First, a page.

“The problem of eyesight is very critical since the workers have to strain their eyes while working on garments. This process damages their eyes and affects not only them but also the productivity and the longevity of the labourers, stunting their contribution to the production cycle. In such places, we will be educating the factory owners about appropriate lighting in the workplace, so that the workers don’t have to work in poorly lit conditions,” he said. In the future, CSR will also conduct blood check-up camps for the workers so that cases of diabetes or high BP can be diagnosed. Workers with ailments will be directed to charitable hospitals, where CMAI will assist in their medication.
With a focus on educating the current workforce to upgrade themselves, the CSR unit is keen on starting a Workers Training Programme.
Explaining the idea, Mr Kulkarni said, “We are thinking of starting programmes to upgrade the workers by training them, so that they can become employable on an upper grade as supervisors. Good workers with sufficient educational background will be picked out and trained through these programmes. We are planning to start this from the month of April this year. The first of these training sessions will happen at our Asmeeta Apparel Park, in Kalyan.”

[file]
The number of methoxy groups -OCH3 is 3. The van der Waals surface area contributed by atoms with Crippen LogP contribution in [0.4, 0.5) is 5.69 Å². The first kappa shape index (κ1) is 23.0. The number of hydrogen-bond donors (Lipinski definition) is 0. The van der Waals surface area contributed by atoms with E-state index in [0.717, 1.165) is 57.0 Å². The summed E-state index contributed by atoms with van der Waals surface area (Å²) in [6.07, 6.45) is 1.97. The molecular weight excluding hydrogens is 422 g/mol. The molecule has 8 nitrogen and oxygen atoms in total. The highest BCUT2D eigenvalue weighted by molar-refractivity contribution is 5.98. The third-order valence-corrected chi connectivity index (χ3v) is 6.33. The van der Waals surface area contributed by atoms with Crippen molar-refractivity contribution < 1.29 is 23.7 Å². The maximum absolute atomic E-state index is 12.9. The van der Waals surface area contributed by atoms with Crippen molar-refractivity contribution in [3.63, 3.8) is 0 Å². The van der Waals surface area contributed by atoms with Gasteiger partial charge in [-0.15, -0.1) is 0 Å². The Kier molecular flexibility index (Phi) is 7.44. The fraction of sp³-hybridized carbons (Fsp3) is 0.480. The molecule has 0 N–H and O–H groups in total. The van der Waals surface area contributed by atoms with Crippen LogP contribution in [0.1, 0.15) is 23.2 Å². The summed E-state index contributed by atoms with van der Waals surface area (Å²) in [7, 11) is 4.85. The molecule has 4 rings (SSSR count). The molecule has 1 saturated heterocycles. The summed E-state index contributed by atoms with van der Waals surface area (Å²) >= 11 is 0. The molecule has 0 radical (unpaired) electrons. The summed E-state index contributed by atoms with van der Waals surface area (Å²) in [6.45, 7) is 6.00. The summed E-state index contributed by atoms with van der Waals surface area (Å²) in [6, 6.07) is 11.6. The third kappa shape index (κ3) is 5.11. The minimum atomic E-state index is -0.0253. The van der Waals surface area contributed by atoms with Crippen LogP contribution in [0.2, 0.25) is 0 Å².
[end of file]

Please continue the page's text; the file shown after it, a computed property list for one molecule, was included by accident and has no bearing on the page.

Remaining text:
CMAI is also looking at roping in young individuals who are willing to make a career in the garment industry by introducing new programmes for them. Regarding this, Mr Kulkarni said, “We are thinking of starting short courses of around 6 to 8 months for fresh graduates from the Science stream, or Diploma holders, and train them so that they can become employable in the apparel industry. They will be trained in work-study methods, efficiency requirements, productivity calculations, etc. According to this model, we will also give them an opportunity to earn some stipend while they are learning. The structure will be such that four hours will be for learning and four hours would be for working on the factory floor. As a CSR initiative, these courses will be subsidised and more affordable compared to other institutes, so that it is accessible for students from humble backgrounds. The training centres will also be located around garment hubs. We are in the process of developing this model and starting these programmes by mid 2018.”
FROM IDEA TO EXECUTION
In pursuit of its commitment to social causes and in line with its declared objective of giving back to the Garment Industry, the CMAI is working continuously on its CSR initiatives, and is dedicated to keep doing it in the future.
The Corporate Social Responsibility (CSR) sub-committee of CMAI has taken small but vital steps in the past to fulfil their responsibility towards the industry and society through medical camps, donations and calamity support. This year, with new plans, the CMAI is all set to revive CSR initiatives with earmarked events.